The masks a Game Master wears in a tabletop RPG are many. They are an authority figure standing over everything, judging the world from their ebony throne. They are one of they players, there to enjoy the action with their friends. But the role that rarely gets brought up in conversation is the one of the Game Master as teacher.
A game is a love triangle between the players, the GM and the rules. In some groups everyone owns the rule books and memorize the rules. More often I see situations where the GM is the only person who has the books and full knowledge of how the game works. So while herding the cats known as players, and trying to get the adventure across, the GM also has to explain how things work and what dice to roll and where.
I know players who keep asking “which dice do I roll?” session after session in games that use only a pair of d6s. And others playing in the same game who have started optimizing their characters’ numbers from the get-go. People learn games differently and at different speeds. And usually you end up in a situation where the “system mastery” willingness of players varies from one to the other.
While it would seem optimal to let the more experienced players be the rules experts and guide the least experienced ones, there is a huge danger of it turning into a game of “you should do this” that quickly draws the fun out of playing. One big fun thing about RPGs is that they’re a safe environment to make mistakes.
In my games, if the game has rule books, I try to give them to the people who are least comfortable with them. They can then read them while other people are doing stuff and learn. This is much better than them toying with their smartphones or reading comics. And when some rule question comes up from any of the players, I point the newbie to where they can find the rule in the book and have them read it to the group.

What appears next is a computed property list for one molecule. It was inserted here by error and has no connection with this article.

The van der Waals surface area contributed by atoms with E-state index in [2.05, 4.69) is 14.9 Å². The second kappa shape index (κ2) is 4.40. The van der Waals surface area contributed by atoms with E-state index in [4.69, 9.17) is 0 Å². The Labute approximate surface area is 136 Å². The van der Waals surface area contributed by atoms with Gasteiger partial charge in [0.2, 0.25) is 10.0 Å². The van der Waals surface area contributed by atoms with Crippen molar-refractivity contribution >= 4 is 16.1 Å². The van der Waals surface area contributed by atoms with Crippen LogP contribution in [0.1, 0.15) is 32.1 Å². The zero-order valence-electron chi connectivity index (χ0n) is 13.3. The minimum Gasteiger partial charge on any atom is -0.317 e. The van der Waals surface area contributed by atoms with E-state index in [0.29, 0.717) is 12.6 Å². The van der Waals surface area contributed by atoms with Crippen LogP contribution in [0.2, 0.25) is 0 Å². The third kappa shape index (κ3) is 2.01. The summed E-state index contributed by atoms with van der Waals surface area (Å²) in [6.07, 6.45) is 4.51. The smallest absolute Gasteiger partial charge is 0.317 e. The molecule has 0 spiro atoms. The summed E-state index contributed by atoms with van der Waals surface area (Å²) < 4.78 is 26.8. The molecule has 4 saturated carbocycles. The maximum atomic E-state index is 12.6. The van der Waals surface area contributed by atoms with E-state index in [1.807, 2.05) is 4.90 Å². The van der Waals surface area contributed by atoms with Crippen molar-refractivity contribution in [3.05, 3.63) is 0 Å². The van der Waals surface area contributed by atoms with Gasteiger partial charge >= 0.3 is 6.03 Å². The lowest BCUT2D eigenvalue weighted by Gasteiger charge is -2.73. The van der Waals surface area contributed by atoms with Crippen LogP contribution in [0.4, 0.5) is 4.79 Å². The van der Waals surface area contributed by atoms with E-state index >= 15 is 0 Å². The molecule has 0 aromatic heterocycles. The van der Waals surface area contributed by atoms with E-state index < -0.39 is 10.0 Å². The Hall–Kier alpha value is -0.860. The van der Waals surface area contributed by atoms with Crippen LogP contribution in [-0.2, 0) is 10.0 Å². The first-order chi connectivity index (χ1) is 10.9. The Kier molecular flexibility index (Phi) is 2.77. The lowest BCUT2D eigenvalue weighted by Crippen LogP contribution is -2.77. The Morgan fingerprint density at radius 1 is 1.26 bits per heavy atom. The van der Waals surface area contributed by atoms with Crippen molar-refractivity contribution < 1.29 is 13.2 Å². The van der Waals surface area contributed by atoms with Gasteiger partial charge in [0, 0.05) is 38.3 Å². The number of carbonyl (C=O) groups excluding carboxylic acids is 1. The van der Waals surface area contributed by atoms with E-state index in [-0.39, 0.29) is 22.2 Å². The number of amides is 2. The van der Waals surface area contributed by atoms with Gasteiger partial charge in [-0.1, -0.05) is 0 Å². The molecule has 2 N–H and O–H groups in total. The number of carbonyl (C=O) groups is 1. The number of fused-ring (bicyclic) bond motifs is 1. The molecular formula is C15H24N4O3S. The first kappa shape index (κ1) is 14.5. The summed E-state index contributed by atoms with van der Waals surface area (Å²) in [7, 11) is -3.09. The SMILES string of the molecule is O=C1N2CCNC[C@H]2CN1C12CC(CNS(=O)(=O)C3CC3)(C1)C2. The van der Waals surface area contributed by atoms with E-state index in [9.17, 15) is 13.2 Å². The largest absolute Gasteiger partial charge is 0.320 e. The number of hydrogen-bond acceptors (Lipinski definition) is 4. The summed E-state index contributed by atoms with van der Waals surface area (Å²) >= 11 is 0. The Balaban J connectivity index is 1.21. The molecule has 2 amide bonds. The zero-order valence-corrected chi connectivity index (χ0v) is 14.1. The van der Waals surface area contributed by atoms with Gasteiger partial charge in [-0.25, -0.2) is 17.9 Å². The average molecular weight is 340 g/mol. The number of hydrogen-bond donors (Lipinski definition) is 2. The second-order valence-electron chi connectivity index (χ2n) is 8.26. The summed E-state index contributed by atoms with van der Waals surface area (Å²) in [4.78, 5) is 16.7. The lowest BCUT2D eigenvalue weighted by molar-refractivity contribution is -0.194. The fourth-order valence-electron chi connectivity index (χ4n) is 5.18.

While this does bring the game to a complete halt, it is a good part of the active learning process. The least-experienced person gets the time they need to get the rule and everyone else can chip in by explaining what it actually means, thus getting a more firm grasp of the whole. Everyone slowly learns what’s happening.
Now, with games like New Horizons, where there is no core book to share, the responsibility for teaching the rules is really all on me the GM. This means that I both can and have to pace the way I let the players in on how things work. I start with the very basics, get them tuned in on those, and then slowly expand the rules as we go along.
My plan was to craft a few tutorial sessions in the start of the campaign. The first games were played with a lighter version of the system. Basic rules like the Moves were used properly, while others, like Critical Damage weren’t touched at all. And some, like Trust and Confidence were made to be easier and more carefree to use so that the players get the hang of them before they had to think about conserving their strengths. I explained the rules as we played through a sample mission.
Looking back, I would probably construct the tutorial sessions differently than what I did now – taking the structure from the Recruitment Job presented in the Leverage RPG core book that is designed to do nothing else than showcase the characters’ abilities. Will remember this in my next campaign.
Also, while +H has no book to consult, the rules are still there to be read. Every Move is written on cards that are in front of the players. While watching others play, you can look at the cards and ponder how to use them later to the best effect. Effectively placing the rule book in all the players’ hands. The writing out of the mechanical rules is another aspect of Apocalypse World playbooks I really like.
And the last but not least teaching aid I have at my disposal is this blog. I try my best to use this as a backdoor channel in explaining the players not only the “what” but the “why” to my players. I’m trying my best to be open about the design decisions, which hopefully allows the players to understand them, and thus get to the core of the game.